THE SENATE BANKING Committee is grinding slowly along with its consideration of G. William Miller, the prospective chairman of the Federal Reserve Board. Care and caution are important, for the job is one of the most influential in the government. But the investigation is developing a disquieting pattern. It is moving more and more uncertainly, emitting a trail of hints and whispered accusations for which neither the investigators nor anyone else seems to have any proof.
The committee has been at work for two months. It has developed a voluminous record. It now has an obligation to bring its researches to a conclusion, and to make up its mind. If it has evidence that in any degree casts a shadow on Mr. Miller, the time has come to state that case. If not, then the time has come to send the nomination to the Senate floor for a vote.
It would be unconscionable to leave the nomination in limbo because some of the senators seem to continue to nourish doubts and suspicions that the record of their own hearings cannot support. It would be even worse to use these doubts and suspicions as a reason to press Mr. Miller to withdraw his nomination and merely go away. He has answered under oath the questions put to him by the committee, and the members have produced no reason to think that he has misled them. The performance is beginning to suggest that these vague accusations about Mr. Miller's corporate past are, in some instances, only a screen or a surrogate for political objections to his opinions on future monetary policy.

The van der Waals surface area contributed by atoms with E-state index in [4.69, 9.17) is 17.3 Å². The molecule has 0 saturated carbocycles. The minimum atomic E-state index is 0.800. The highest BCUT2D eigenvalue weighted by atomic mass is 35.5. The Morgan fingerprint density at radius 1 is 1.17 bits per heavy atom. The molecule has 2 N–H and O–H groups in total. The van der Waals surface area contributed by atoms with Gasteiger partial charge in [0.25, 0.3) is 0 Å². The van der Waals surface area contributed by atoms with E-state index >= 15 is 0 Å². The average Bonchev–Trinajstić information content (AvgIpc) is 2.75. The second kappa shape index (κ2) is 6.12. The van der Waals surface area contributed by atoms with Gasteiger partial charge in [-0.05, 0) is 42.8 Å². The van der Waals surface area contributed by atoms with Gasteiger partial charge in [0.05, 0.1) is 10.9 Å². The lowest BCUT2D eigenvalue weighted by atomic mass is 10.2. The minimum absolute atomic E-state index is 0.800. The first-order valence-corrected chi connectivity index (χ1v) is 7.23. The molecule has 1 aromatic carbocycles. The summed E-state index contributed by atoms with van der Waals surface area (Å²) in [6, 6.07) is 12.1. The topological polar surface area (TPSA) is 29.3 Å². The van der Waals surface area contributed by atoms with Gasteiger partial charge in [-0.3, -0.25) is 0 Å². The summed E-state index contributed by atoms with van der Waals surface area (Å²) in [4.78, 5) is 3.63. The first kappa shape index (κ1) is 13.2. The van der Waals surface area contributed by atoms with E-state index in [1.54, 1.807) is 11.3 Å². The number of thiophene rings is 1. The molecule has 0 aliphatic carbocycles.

The accusations revolve around tha sale of American combat helicopters to the Iranian armed forces. The helicopters were made by a subsidiary of Textron, Inc., the company that Mr. Miller heads. The sale was handled through an Iranian agent, a company called Air Taxi. The allegation is that the chief of the Iranian air force may have been a silent partner in Air Taxi at the time of the sale. That would have made the commission a bribe. The allegation is also that Mr. Miller knew, or should have known, about this relationship - if it existed. Mr. Miller denies each count and no one has contradicted him.
To bring up these kinds of questions in a nomination hearing is entirely proper. To go into them at length is necessary. But it is also necessary to pursue them to a conclusion, not merely to leave them hanging in mid-air with no visible means of support. It is grotesque to claim that these accusations cannot be answered and that the truth cannot be known - or, if ti can be discovered, that the process would take months of further investigation that neither the Federal Reserve nor the country can afford. On the contrary, the Banking Committee has a large and competent staff that has been hard at work since the end of December. Mr. Miller has appeared earlier before the committee, and he appears there again today. If there is a case against him, the committee has a responsibility to make it now. To leave the nomination in doubt would shortly begin to look like pure obstruction. And to ask Mr. Miller to solve the committee's problem by withdrawing his candidacy, in the absence of some disqualifying evidence of wrong-doing, would be grossly unfair.